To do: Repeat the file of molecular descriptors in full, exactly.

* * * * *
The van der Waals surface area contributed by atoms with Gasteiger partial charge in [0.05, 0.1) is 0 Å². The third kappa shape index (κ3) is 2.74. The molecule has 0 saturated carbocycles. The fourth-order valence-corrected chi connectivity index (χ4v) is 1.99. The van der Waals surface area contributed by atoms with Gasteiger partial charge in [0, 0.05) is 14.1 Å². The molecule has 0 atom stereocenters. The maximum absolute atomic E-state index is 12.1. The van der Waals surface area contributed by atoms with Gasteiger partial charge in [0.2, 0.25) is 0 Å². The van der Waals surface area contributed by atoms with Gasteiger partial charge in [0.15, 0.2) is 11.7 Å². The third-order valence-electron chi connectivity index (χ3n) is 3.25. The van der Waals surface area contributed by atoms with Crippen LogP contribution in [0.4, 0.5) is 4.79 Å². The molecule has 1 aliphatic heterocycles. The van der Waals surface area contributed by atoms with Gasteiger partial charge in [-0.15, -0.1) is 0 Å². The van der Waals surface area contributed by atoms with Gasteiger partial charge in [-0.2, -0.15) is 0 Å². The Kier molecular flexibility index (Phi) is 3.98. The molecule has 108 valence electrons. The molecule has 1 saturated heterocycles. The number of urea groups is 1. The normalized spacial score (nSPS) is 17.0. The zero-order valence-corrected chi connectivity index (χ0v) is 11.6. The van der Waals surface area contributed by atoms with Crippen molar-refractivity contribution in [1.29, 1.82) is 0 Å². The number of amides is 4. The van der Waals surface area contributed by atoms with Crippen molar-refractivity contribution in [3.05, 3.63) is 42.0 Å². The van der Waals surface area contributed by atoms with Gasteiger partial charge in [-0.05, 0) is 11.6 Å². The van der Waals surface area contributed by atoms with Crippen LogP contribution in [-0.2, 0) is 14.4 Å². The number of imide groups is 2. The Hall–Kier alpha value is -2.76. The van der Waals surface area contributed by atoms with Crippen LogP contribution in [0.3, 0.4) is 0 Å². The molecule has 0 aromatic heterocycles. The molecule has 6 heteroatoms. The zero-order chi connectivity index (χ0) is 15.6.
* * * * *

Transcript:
The van der Waals surface area contributed by atoms with Gasteiger partial charge in [0.05, 0.1) is 0 Å². The third kappa shape index (κ3) is 2.74. The molecule has 0 saturated carbocycles. The fourth-order valence-corrected chi connectivity index (χ4v) is 1.99. The van der Waals surface area contributed by atoms with Gasteiger partial charge in [0, 0.05) is 14.1 Å². The molecule has 0 atom stereocenters. The maximum absolute atomic E-state index is 12.1. The van der Waals surface area contributed by atoms with Gasteiger partial charge in [0.2, 0.25) is 0 Å². The van der Waals surface area contributed by atoms with Gasteiger partial charge in [0.15, 0.2) is 11.7 Å². The third-order valence-electron chi connectivity index (χ3n) is 3.25. The van der Waals surface area contributed by atoms with Crippen LogP contribution in [0.4, 0.5) is 4.79 Å². The molecule has 1 aliphatic heterocycles. The van der Waals surface area contributed by atoms with Gasteiger partial charge in [-0.15, -0.1) is 0 Å². The van der Waals surface area contributed by atoms with Gasteiger partial charge in [-0.2, -0.15) is 0 Å². The Kier molecular flexibility index (Phi) is 3.98. The molecule has 108 valence electrons. The molecule has 1 saturated heterocycles. The number of urea groups is 1. The normalized spacial score (nSPS) is 17.0. The zero-order valence-corrected chi connectivity index (χ0v) is 11.6. The van der Waals surface area contributed by atoms with Crippen molar-refractivity contribution in [1.29, 1.82) is 0 Å². The number of amides is 4. The van der Waals surface area contributed by atoms with Crippen molar-refractivity contribution in [3.05, 3.63) is 42.0 Å². The van der Waals surface area contributed by atoms with Gasteiger partial charge in [-0.05, 0) is 11.6 Å². The van der Waals surface area contributed by atoms with Crippen LogP contribution in [-0.2, 0) is 14.4 Å². The number of imide groups is 2. The Hall–Kier alpha value is -2.76. The van der Waals surface area contributed by atoms with Crippen LogP contribution in [0.3, 0.4) is 0 Å². The molecule has 0 aromatic heterocycles. The molecule has 6 heteroatoms. The zero-order chi connectivity index (χ0) is 15.6.